Guest Columnist: Renford Reese, Ph.D. :Republicans are currently going through an identity crisis. The party has been staunchly ANTI- Obama, Big Government, Taxes, Infrastructure Development, Green, Health Care Reform, Social Welfare, Gay Rights, Immigration, and Compromise. Republicans have been against so much that it is difficult to tell what they actually support. Indeed, their “Just Say No,” rhetoric is at the heart of their current problem.
Beyond lowering the deficit and cutting taxes, Republicans do not seem to have any other issues on their agenda. These two topics seem to be a universal Republican response to how to solve all of the nation’s problems.
Ask a Republican how do we create jobs and lower the unemployment rate? How do we solve the high drop out rates in our inner city schools? How do we reform our health care system? How should we embrace sustainable energy? How do we regulate corporate abuse? For these, and other complex questions, Republicans have a non-complex and simplistic answer: “We have to cut the deficit and lower taxes.” The lack of sophistication and nuance in this generic response is why Republican presidential candidates cannot gain traction.
Donald Trump is a prime example of the Republican “issues” problem. Trump could not muster any legitimate policy issues to challenge President Obama on so he turned to his birth certificate. When President Obama produced the birth certificate and exposed Trump’s silliness at the White House Correspondents Dinner, Trump realized that his 15 minutes of political fame were up; he had nothing else to campaign on so he rightly dropped out. Other Republicans such as Mike Huckabee, Haley Barbour, and Mitch Daniels will not run for 2012 because they inherently understand the “Conservative Paradox.”
In order to be a legitimate Conservative contender one must be validated by the Rush Limbaugh’s of the Right. Limbaugh’s Right requires Conservative candidates to be non-compromising ideological purists. They must necessarily be “Just Say No” candidates for Limbaugh’s approval. Astute Republican candidates are dropping (and will continue to drop) out of the race because they understand that they cannot win a general election with such a narrow-minded agenda.
The growing Republican identity crisis has been manifested in other ways as well. Traditionally, the party that has advocated the “Traditional Values” platform, Republicans seem more inclined not to practice what they preach.
Arnold Schwarzenegger and Newt Gingrich’s unconscionable hypocrisy has been on center stage recently. How can either of these high profile Republicans lecture Americans about morality or traditional values? Gingrich’s explanation of his $500K Tiffany’s (jewelry buying) debt is not only embarrassing, but it undermines Republican credibility.
The clamorous demand by Limbaugh and his protégés that Conservatives be ideologically pure is sabotaging their hopes of having a legitimate Republican candidate for 2012. For example, Mitt Romney implemented Obama-style health care in Massachusetts. Instead of critiquing the pros and cons of his approach, many Republicans see Romney as unelectable because of this single policy initiative. The extreme Right’s hate, anger, and irrationality are the foundation of a political cannibalism that has hijacked the Conservative agenda and exacerbated the Republican identity crisis.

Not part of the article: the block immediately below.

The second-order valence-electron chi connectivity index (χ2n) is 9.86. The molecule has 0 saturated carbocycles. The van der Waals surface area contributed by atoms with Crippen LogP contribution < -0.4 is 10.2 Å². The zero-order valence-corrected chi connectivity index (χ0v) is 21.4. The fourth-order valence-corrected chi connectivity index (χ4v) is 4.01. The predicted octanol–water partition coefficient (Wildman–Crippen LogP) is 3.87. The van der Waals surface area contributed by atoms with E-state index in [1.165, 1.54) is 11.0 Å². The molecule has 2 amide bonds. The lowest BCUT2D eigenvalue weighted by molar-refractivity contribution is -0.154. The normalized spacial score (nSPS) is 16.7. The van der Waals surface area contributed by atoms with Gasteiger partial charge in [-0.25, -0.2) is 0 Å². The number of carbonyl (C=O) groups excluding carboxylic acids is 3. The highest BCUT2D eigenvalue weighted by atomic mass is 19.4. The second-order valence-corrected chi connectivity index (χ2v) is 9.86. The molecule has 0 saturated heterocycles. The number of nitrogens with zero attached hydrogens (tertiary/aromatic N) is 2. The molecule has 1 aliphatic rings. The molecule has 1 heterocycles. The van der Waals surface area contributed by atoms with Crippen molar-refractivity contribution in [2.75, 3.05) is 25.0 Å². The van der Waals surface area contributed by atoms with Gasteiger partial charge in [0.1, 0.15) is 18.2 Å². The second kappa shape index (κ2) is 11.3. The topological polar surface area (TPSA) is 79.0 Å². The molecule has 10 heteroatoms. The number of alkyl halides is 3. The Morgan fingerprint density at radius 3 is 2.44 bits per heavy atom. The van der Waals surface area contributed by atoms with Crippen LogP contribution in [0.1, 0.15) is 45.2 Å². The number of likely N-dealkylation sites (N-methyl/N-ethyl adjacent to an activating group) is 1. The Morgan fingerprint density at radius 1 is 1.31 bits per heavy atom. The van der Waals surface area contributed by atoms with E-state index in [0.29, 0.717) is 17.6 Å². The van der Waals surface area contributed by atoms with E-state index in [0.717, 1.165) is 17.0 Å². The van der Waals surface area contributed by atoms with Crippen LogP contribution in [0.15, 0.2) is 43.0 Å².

Obama has also played a significant role in this current complexion crisis. When he killed Osama bin Laden, Republicans could no longer claim to be stronger on the anti-terrorism and national security front. This also undercut the growing chatter on the Right that Obama was an un-American Muslim sympathizer. When he agreed in 2010 to extend the Bush tax cuts he temporarily took taxes off the table. He is now advocating drilling for oil in the U.S., so he has taken that issue off the table. He has agreed to substantially cut the federal deficit, so he has minimized this as an issue.
Republicans want to get in the ring and fight Obama but they lack a coherent fight plan. They are finding it increasingly difficult to box with Obama–because he takes jabs and body blows like no other, because he bobs and weaves like no other. Every time they think they have him against the ropes and cornered he escapes—delivering his own lethal jabs and body blows.
In the end, it will be the lack of a coherent Republican fight plan and the resilience of the toughest political boxer in American history that will leave one person standing in 2012. Maybe then, Republicans will realize that Obama was their best option all along.
Renford Reese, Ph.D. is a professor of political science and director of the Colorful Flags program at Cal Poly Pomona. He is the author of five books. See his work at http://www.RenfordReese.com
Inland Valley Daily Bulletin (Ontario, CA)